May 8, 2009
Obama's Self-Actualizing LanguageBy Lee Cary
In the minds of his believers, Barack Obama has only to utter words and they become so. It is a phenomenon somewhere on the border between politics and religion.
In the arena of Biblical scholarship called the New Hermeneutic, spoken words can become self-actualizing language events. This power, reinforced by media adoration, was an effective element of Obama's campaign speeches. And it continued to be effective into his first 100 some days in office.
First, we'll review (aiming to be succinct) a school of Biblical criticism based on the notion of self-actualizing language. Then, apply it to how Barack Obama uses language.
A self-actualizing language event displays the power of the spoken word to make manifest that reality to which it refers. In the Biblical narrative, that power falls solely within the providence of the divine, either directly, or through an agent like Moses who parts the waters with powers not his own.
The creation story in the Old Testament book of Genesis is the premier account of self-actualizing language. God speaks and order emerges out of the chaos. God says "Let there be light," and the divine word makes it so.
Beginning in the mid-1960's, a group of New Testament theologians, mostly from more liberal, protestant seminaries, proposed an exegetical approach called the New Hermeneutic. Its working hypothesis was that the Church evolved from the language event that was Jesus of Nazareth. His spoken words actuated his followers to proselytize; their effort led to the formation of the Church.
Proponents of the New Hermeneutic said that understanding Jesus' teachings as the generating event of the Church obviated the need for a literal interpretation of the incarnation and his resurrection, as well as the miracle stories. By their reasoning, the New Hermeneutic demythologized the traditional, literal interpretation of much of the story of Jesus as the Christ. All, that is, except the language that could reasonably be attributed to the historical Jesus. The language event of the historical Jesus led to the birth of the Church. His words alone did it. The rest is mostly myth and embellishment.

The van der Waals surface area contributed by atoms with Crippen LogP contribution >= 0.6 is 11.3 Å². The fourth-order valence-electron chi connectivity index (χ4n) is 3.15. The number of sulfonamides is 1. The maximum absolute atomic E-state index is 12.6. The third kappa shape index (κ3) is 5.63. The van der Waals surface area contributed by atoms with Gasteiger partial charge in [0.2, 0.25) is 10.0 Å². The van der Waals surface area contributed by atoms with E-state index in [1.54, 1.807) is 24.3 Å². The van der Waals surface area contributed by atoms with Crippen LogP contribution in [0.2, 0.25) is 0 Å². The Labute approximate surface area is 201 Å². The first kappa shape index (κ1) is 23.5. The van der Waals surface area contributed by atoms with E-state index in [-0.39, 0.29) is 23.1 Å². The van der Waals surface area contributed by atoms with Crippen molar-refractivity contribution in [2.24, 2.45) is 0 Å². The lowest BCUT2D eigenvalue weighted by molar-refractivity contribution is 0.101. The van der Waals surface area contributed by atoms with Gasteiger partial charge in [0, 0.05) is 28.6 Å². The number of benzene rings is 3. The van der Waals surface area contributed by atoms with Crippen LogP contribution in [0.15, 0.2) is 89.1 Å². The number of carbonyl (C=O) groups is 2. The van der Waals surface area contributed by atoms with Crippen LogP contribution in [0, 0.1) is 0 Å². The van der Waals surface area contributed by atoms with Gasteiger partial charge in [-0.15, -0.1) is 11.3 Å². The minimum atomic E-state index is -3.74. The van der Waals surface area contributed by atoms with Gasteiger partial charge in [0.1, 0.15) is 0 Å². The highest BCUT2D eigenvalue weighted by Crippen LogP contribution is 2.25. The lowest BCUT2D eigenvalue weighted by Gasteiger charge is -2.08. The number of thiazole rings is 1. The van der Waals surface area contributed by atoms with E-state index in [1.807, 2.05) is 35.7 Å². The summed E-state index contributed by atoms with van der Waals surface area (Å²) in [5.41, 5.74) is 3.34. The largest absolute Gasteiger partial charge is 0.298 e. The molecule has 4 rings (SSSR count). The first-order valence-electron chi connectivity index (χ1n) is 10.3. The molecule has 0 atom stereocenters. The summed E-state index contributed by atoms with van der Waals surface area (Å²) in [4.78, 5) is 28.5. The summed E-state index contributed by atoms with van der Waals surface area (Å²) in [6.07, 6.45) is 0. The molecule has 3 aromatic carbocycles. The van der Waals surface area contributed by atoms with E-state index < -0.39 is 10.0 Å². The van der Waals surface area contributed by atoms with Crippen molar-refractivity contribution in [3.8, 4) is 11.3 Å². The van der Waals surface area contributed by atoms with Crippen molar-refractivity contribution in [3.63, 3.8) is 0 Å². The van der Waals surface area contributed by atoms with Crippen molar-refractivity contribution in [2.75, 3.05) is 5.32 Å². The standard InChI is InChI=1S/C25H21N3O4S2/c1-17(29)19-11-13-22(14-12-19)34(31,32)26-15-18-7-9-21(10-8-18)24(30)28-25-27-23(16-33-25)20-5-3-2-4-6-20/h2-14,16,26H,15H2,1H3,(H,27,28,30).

Here's the connection, now, between what's above to the language Barak Obama speaks.
Throughout his presidential campaign, Obama invoked Change and Hope as self-actualizing language events. In the dual context of the racial aspect of his candidacy, coupled with widespread negative feelings about the Bush administration, a majority of voters willingly, enthusiastically, suspended critical thinking and accepted Change and Hope as self-actualizing language that would materialize upon Obama's election. As noted by the American Thinker's Randall Hoven, that hope represented wishful thinking. It was also wistful thinking. An emotional longing for something new, with little focus on what new meant.
Now that he's president, Obama continues to use words as self-actualizing language events. For example, during his 100th day anniversary White House press conference, he said,
Gitmo wasn't closed when he spoke those words; it isn't closed today. It'll remain open for months as his administration struggles with what to do with the detainees. Yet he spoke the words as though the closing had already happened. And in the minds of some of his followers, it essentially has.
One can explain his phrasing as the rhetorical projection of a future event into the present. Sort of a verbal promissory note. But, when you refract it through his campaign language, it becomes another example of a pattern. It's just one blossom of his self-actualizing use of Hope and Change.
"Transparency" is another example. The President, and others in his administration, use the word in the context of claiming transparency for the government. Citizens can, it's alleged, see into the workings of an administration with nothing to hide. It's transparent.
The claim of "transparency" aims to evoke the positive image that Obama's is an open presidency, unlike the previous administration. The concept of openness self-actualizes in the mind of some, as, for them, him calling it transparent makes it so.
The words "fiscal responsibility" aim to conjure up an image of leadership competence. Obama proposes an astronomical budget and then, from the same lectern, extols the virtues of fiscal responsibility. In this case, words trump reality in what is the gold standard, literally and figuratively, of self-actualizing language events where words are disconnected from reality. It's as though God said "Let there be light," and even though it stayed pitch dark, the people proclaimed the light as good.
"Bipartisanism," and all the verbiage that surrounds it, is another expression that creates a non-existent reality. Obama uses the word "bipartisan" and some think, "Look, he's trying so hard to be bipartisan." Reality is again countered by the language event.
Saying "fair" expresses a commonly desired value, and the speaker becomes fair in the minds of the listeners by having uttered the word.
And you can almost hear the power generators hum by saying "clean energy" and "alternative energy sources." The words alone are so seductive to those who have willingly suspended their critical thinking abilities that they'll entertain no suggestion that alternative energy sources are a long way from significantly reducing our reliance on coal, oil and natural gas.
Such is the power of self-actualizing language when effectively used, and uncritically heard, by those who've made a deep emotional investment in the person behind the voice.
It moves close, does it not, to fostering a cult?